It soon became evident that only two categories of people existed: heroes and traitors. The heroes had names. The traitors didn't. "Who's that?" I'd ask. "Traitor!" he'd bellow. Misguided. Nothing good about them -- ever. Even the things they'd done in support of the Revolution before they became traitors were erased! They mattered only as a category of people to be eliminated, and as a foil to those who had remained loyal to Castro's Revolution.
Our conversation went on from there, question and deflection, parry and riposte, like a fencing match, each of us daring the other to expose a little more of what he knew.
"The Second National Front of the Escambray never fought in a single battle. When Faure Chomón arrived in the Escambray, he realized immediately that Menoyo and his companions were traitors. He denounced them and expelled them from the DRE.
"All they did," he continued in a loud monotone, "was eat the peasants' cows, chase the peasant women, and get fat."
That was it, the entire history of the SNFE according to Raúl Nieves. Over the course of our two hours, I heard this version several times.
As Nieves told me about "traitors" and "comevacas -- cow-eaters," I peered over his shoulder at the notes he flipped through as we talked. When he noticed my gaze, he turned slightly, as if to block my view, but he did not put the papers away. In the documents, I caught brief glimpses of lists of men who fought with the SNFE and charts detailing the SNFE's battles with the Cuban Army, battles that Nieves was telling me had never happened. The notes on Nieves's dining-room table, the ones he was allowing me to catch bits and pieces of, contradicted nearly everything he was telling me. On one list, next to almost every rebel victory in the Escambray was written the name of Morgan or Menoyo. I saw location names: La Diana, Charco Azul, Michilena, Linares, Hanabanilla, Río Negro. The list went on.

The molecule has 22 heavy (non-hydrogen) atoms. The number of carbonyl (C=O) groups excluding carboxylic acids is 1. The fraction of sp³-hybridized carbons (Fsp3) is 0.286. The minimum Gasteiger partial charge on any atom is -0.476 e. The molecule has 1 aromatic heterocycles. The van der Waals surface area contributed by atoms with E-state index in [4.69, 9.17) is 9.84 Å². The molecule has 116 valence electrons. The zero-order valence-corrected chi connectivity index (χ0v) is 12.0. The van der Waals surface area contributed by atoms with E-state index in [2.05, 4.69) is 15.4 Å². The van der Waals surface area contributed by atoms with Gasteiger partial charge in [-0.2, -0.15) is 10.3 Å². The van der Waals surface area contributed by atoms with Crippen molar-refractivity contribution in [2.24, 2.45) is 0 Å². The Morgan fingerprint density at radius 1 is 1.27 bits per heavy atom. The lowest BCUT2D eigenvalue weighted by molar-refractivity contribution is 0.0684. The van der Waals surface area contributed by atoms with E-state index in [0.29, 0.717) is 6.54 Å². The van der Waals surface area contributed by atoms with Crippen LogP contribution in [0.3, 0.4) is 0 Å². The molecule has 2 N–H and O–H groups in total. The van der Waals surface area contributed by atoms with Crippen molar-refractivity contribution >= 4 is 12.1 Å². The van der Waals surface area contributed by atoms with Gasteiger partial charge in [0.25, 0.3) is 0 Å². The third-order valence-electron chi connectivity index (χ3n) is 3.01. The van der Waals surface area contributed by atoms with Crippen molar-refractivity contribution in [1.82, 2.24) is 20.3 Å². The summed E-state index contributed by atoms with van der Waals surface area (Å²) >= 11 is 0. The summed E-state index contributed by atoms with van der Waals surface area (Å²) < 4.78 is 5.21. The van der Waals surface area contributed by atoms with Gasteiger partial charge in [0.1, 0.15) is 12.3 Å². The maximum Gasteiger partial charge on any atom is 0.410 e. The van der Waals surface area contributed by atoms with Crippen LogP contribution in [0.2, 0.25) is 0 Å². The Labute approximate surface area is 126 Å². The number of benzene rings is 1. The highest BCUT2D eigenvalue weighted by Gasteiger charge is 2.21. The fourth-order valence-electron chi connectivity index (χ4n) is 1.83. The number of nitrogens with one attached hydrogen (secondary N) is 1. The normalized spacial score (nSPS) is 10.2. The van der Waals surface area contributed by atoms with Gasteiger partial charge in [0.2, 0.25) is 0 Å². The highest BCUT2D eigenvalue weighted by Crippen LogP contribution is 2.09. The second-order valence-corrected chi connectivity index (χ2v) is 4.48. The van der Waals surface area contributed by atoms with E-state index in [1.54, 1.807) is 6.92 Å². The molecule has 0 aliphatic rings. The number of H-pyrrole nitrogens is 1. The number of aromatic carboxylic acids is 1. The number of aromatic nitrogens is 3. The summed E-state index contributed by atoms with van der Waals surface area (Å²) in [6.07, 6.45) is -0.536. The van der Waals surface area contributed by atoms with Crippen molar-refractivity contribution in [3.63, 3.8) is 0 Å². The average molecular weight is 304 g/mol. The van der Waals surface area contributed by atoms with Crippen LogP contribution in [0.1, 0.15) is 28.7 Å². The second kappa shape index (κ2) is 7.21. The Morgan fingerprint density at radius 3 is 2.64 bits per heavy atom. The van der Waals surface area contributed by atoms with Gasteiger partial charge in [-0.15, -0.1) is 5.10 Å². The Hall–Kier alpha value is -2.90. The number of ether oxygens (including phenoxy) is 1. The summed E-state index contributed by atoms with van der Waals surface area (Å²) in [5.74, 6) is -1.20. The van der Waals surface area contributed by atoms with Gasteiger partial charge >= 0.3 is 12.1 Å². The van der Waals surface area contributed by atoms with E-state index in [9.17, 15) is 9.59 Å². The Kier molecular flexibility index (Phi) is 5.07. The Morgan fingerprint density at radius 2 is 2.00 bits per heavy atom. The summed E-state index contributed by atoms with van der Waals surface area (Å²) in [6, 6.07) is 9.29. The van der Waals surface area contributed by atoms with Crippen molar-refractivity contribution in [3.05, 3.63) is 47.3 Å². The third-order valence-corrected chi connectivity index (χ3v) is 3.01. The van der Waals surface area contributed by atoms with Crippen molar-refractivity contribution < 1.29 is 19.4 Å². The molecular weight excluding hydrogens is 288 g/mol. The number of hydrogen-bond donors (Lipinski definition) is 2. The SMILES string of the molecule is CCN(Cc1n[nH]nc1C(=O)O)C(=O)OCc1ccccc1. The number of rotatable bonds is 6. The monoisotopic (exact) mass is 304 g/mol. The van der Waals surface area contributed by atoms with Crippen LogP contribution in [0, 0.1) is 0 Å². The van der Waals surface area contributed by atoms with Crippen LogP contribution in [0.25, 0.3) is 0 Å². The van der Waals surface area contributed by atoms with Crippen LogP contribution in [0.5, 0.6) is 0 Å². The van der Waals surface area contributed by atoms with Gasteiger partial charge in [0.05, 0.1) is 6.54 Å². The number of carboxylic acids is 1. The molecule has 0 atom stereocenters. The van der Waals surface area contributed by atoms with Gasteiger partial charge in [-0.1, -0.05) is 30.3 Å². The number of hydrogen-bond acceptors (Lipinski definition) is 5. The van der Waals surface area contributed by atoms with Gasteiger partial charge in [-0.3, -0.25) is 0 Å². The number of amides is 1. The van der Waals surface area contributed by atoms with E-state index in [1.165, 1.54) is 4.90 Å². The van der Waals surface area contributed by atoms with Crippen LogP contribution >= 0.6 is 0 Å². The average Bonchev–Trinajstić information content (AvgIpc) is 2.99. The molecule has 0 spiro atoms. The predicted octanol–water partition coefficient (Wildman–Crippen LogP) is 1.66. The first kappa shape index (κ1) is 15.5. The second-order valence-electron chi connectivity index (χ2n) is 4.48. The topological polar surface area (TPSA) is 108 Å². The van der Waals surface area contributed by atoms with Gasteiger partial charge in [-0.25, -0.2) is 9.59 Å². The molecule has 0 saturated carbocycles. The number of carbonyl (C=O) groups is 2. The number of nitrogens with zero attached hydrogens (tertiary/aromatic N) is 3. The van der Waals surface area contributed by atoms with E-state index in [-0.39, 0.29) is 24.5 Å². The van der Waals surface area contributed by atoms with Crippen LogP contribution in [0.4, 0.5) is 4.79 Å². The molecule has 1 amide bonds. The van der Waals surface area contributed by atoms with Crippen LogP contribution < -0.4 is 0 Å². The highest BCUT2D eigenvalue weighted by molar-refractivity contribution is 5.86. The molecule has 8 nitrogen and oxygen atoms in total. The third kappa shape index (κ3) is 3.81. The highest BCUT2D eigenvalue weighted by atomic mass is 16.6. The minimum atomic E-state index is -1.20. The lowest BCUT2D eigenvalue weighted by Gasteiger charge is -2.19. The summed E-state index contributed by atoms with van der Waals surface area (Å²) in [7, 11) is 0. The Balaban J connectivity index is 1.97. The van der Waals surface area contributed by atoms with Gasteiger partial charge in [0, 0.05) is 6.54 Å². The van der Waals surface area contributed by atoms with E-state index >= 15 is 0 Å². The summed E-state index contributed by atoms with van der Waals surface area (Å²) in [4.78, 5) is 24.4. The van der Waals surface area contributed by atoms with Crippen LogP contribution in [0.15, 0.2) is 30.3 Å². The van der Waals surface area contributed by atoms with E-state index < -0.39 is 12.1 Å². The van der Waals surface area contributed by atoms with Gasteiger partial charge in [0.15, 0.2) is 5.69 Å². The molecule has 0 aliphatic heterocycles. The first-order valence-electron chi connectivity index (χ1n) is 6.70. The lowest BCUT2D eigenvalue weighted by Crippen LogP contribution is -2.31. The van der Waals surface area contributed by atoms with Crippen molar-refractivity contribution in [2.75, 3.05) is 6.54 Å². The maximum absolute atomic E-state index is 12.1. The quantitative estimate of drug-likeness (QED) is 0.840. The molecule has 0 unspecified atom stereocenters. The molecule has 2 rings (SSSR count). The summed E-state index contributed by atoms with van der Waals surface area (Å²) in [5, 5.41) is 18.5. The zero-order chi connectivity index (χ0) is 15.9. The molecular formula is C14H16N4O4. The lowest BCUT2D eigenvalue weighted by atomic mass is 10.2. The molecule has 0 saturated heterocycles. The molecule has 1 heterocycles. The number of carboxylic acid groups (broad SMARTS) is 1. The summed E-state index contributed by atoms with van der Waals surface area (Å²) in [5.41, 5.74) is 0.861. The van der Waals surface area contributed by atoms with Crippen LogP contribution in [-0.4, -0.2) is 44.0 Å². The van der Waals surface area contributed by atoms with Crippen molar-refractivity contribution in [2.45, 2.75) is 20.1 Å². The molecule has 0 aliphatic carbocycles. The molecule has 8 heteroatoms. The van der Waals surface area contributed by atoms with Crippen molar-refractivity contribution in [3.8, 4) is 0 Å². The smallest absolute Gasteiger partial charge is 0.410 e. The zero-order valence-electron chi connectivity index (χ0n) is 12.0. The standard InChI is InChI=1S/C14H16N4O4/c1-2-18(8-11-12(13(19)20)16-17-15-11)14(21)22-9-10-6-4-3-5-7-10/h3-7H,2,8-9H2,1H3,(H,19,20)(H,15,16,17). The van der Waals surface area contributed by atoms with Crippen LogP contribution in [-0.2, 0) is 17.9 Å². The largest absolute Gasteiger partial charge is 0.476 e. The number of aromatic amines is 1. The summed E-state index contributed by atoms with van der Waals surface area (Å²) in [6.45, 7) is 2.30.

Was he trying to protect himself and give me information at the same time? Or was he careless? Nieves never strayed from the official talking point, that the SNFE were traitors and agents of the imperialists. I had nothing on tape that would compromise him.
When we finished the interview Nieves and his wife insisted on taking me to lunch. We went to an outdoor restaurant that catered to the Cuban elite and foreign diplomats. The three of us were whisked into a mobile, aluminum storage room that had been outfitted as a dining room for special parties. There were no windows. The air conditioning whirred and I shivered as the three of us ate alone in the room. Nieves had a glass of rum, his mood darkened, and I wondered at the personal toll his distortions had exacted.